Moreover, GIS functionality was extensively utilized in this study in analyzing the factors of soil erosion in support to soil conservation and development plans. Specifically, the study aimed to develop a GIS-assisted approach based on the USLE in assessing soil erosion; to evaluate the utility of GIS with regard to soil erosion assessment and mapping; to predict the rate of soil erosion using the GIS-assisted approach; to identify and map out areas in a watershed vulnerable to soil erosion; to recommend appropriate measure to mitigate soil erosion; and to formulate some policy recommendations.
Landslide and fire vulnerability assessment of Pudong Watershed within the upper Amburayan river basin in Kapangan, Benguet, Philippines
Pudong watershed with an area of about 2,395 ha is within the political jurisdiction of the Municipality of Kapangan, Province of Benguet. The watershed is characterized as hilly to mountainous with a very steep, rough and rugged, rocky mountain area near the ridge. Elevation ranges from 300 m asl to 1535 m asl. Land uses within the area are classified as: 1) brush land/grassland/ open lands; 2) forested lands (pine, mossy, reforestation areas, and mixed forest stand); 3) agricultural; and 4) built-up/settlement areas. The area, slope, watershed slope factor, circularity, local relief, elongation ratio, area-elevation, slope-area, aspect or orientation, drainage density, fall of stream (stem), and compactness coefficient were determined using the topographic map (7:50,000 scale) of the area. The main soil type consisted of clay loam, sandy loam, and gravelly loam. The area is under Climatic Type I of Coronas’ Modified Classification of Climate. Vegetational analyses were conducted and dominant species in the different ecosystems/land-uses within the watershed were determined.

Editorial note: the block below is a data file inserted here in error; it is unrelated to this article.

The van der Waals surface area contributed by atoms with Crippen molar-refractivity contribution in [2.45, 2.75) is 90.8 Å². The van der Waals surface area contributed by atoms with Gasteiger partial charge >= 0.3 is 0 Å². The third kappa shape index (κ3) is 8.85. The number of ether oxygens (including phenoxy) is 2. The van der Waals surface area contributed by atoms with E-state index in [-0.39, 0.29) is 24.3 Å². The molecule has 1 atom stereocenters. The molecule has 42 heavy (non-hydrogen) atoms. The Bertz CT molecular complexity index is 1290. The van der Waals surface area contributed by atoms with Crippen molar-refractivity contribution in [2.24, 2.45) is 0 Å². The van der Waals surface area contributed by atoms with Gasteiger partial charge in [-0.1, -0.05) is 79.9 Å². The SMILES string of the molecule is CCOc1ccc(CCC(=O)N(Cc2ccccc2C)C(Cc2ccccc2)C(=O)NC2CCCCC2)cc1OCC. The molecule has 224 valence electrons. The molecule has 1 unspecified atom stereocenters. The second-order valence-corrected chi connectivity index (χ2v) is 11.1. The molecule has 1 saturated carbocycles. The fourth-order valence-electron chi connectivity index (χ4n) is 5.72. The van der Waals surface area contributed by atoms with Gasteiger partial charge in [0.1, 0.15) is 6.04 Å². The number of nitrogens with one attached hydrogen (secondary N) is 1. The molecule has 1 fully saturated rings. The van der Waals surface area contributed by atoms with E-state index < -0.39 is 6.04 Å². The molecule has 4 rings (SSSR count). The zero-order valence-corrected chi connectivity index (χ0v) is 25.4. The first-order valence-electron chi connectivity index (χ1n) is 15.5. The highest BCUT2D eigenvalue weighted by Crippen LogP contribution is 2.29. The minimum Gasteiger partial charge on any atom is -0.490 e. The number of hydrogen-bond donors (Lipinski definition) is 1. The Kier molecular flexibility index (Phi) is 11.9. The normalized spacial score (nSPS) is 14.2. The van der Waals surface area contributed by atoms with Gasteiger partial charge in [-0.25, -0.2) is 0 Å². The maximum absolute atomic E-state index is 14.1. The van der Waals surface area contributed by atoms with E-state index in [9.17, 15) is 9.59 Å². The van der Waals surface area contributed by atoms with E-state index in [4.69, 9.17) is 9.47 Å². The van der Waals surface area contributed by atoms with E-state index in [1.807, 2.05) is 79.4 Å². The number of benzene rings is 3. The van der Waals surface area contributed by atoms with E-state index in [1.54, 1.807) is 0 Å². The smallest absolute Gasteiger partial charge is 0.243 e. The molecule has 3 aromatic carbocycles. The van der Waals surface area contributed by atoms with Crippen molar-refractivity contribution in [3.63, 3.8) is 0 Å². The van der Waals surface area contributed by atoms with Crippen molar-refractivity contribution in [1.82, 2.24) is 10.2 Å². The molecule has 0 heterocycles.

The socio-cultural characterization revealed a low level of awareness of the people on the presence of forestry agency and issues and concerns on watershed. However, they are willing to work for the preservation and management of their environment and natural resources. Majority of them agree that there is a need to conserve their forest.
Watershed attributes were analyzed especially those contributing to landslides and fire occurrence and were used as inputs to the GIS-based spatial analyses. Slope was considered to be the most important factor. The other important factors include rainfall, land use/land covert geologic, and soil attributes.
The GIS approach, the most commonly used simple overlaying technique, was employed to evaluate the vulnerability of watersheds to landslide. The thematic maps were prepared and rated by the multidisciplinary team. The higher the parameter contribution to landslide, the higher is the rating. However, the accuracy of this method is dependent on the accuracy and the resolution of input thematic maps. Hence, maps should have at least a scale of 1:50/000. The results will show the relative areas with varying degree of vulnerability to landslides.
The occurrence of fire is generally considered to be governed by anthropogenic factors. Simple rating of both the biophysical and socio-cultural institutional factors was employed. Results showed that Pudong Watershed is moderately vulnerable to fire.
It is recommended to strengthen the framework of the study by validating it with actual occurrence of landslide and fire hazards. Results of the vulnerability assessment need to be presented to local government units and be incorporated in their municipal comprehensive land use plan (CLUP). Identified hazards in the vulnerability assessment should be the focus in developing intervention projects during the formulation of Watershed Management Plan.